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P.R. Cotran, S. Roh; Phacotrabeculectomy: Comparison of One–site and Two–site Surgery With 3 Year Follow–up . Invest. Ophthalmol. Vis. Sci. 2005;46(13):1220.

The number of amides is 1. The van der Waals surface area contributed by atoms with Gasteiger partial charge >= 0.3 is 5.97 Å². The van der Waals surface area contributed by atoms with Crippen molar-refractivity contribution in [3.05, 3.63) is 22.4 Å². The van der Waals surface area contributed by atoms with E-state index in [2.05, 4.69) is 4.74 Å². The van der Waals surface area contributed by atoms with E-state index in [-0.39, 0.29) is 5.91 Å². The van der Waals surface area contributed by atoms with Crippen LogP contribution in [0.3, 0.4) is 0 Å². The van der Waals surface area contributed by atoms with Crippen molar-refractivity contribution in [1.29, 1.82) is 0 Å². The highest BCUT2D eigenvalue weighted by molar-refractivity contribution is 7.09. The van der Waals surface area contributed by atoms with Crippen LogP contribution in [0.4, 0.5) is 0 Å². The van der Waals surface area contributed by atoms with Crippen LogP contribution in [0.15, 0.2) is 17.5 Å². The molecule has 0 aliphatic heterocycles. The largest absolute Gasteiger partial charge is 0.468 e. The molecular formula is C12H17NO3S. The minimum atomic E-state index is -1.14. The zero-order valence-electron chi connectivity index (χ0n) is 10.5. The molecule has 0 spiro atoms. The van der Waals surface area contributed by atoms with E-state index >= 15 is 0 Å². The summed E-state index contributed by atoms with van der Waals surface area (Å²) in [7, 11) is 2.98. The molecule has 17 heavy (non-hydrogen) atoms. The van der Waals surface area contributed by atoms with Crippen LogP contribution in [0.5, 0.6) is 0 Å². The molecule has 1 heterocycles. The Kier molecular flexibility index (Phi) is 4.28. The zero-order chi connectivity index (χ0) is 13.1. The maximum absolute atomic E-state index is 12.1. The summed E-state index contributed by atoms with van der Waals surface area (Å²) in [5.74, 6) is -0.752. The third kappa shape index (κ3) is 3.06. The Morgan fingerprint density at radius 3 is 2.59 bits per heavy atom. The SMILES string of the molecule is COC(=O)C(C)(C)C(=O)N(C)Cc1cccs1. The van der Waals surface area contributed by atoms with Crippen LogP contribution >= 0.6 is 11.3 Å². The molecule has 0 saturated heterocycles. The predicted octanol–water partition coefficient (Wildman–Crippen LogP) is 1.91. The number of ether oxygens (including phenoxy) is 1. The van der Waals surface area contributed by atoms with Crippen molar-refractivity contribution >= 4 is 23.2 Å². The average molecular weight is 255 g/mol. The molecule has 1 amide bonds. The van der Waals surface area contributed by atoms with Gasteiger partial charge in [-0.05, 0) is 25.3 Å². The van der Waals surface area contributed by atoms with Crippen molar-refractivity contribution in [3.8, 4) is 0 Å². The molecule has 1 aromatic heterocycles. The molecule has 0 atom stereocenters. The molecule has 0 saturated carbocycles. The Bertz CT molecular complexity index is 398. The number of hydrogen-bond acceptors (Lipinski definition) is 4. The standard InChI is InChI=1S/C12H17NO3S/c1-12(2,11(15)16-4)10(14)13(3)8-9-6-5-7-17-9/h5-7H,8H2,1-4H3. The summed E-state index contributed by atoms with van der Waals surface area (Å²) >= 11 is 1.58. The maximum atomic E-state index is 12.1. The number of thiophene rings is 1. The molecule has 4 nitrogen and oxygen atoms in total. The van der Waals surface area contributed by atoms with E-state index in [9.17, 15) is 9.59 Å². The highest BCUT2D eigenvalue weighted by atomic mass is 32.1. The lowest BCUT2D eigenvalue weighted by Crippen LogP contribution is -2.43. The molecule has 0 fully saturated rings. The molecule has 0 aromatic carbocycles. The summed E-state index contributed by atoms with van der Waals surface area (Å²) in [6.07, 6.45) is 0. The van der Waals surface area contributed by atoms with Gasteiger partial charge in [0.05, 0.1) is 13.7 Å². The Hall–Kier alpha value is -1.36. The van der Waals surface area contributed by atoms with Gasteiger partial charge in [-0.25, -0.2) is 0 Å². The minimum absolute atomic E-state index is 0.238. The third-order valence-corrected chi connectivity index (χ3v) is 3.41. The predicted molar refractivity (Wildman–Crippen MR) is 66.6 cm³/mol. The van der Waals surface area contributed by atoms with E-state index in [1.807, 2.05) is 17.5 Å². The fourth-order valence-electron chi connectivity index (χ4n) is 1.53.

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Purpose: To determine if a one–site or a two–site combined phaco/IOL and trabeculectomy is superior in long–term control of intraocular pressure (IOP) and in other clinical measures of outcome. Methods: This was a prospective, randomized study design. 87 eyes of 76 patients with visually significant cataract and glaucoma received either a one–site or a two–site phacotrabeculectomy with mitomycin C application for three minutes. In the one–site surgery a superior fornix–based conjunctival incision was used for both the phaco/IOL and trabeculectomy. In the two–site surgery a temporal clear corneal phaco/IOL procedure was combined with a superior trabeculectomy using a limbus–based conjunctival incision. Patients were followed for three years after surgery to evaluate IOP, need for glaucoma medications, and filtering bleb function. Results: 44 eyes randomized to the one–site procedure, and 43 eyes to the two–site procedure. The ages of the patients averaged 75.3 years in the one–site group and 76.1 years in the two–site group. Other patient characteristics were also similar. The preoperative IOP in the one–site group was a mean of 20.0 (mmHg) using a mean of 2.3 medications, and in the two–site group 19.5 on 2.5 medications. At 12 months of follow–up eyes in the one–site group had a mean IOP of 12.5 on a mean of 0.3 medications, and eyes in the two–site group had a mean IOP of 11.7 on a mean of 0.2 medications. The differences between the two groups at 12 months were not statistically significant. After 36 months of follow–up patients in the one–site group had a mean IOP of 12.9 using a mean of 0.4 medications while patients in the two–site group had a mean IOP of 11.8 on a mean of 0.6 medications. The differences between the two groups at 36 months were not statistically significant. At the 36 month follow–up visit, 76% of the one–site eyes were using no glaucoma medication, compared with 77% of the two–site eyes. Four patients in the one–site group and three patients in the two–site group had complications related to the trabeculectomy that required reoperation. One patient in the two–site group had a blebitis 30 months after surgery. Average operating time to perform the phacotrabeculectomy was longer in the two–site group. (87 minutes vs 64 minutes, p=0.0001). Conclusions: In patients requiring combined cataract and glaucoma surgery, one–site and two–site phacotrabeculectomy are equally effective in lowering IOP. After three years of follow–up both groups maintained excellent control of intraocular pressure with a marked reduction in the need for glaucoma medications.
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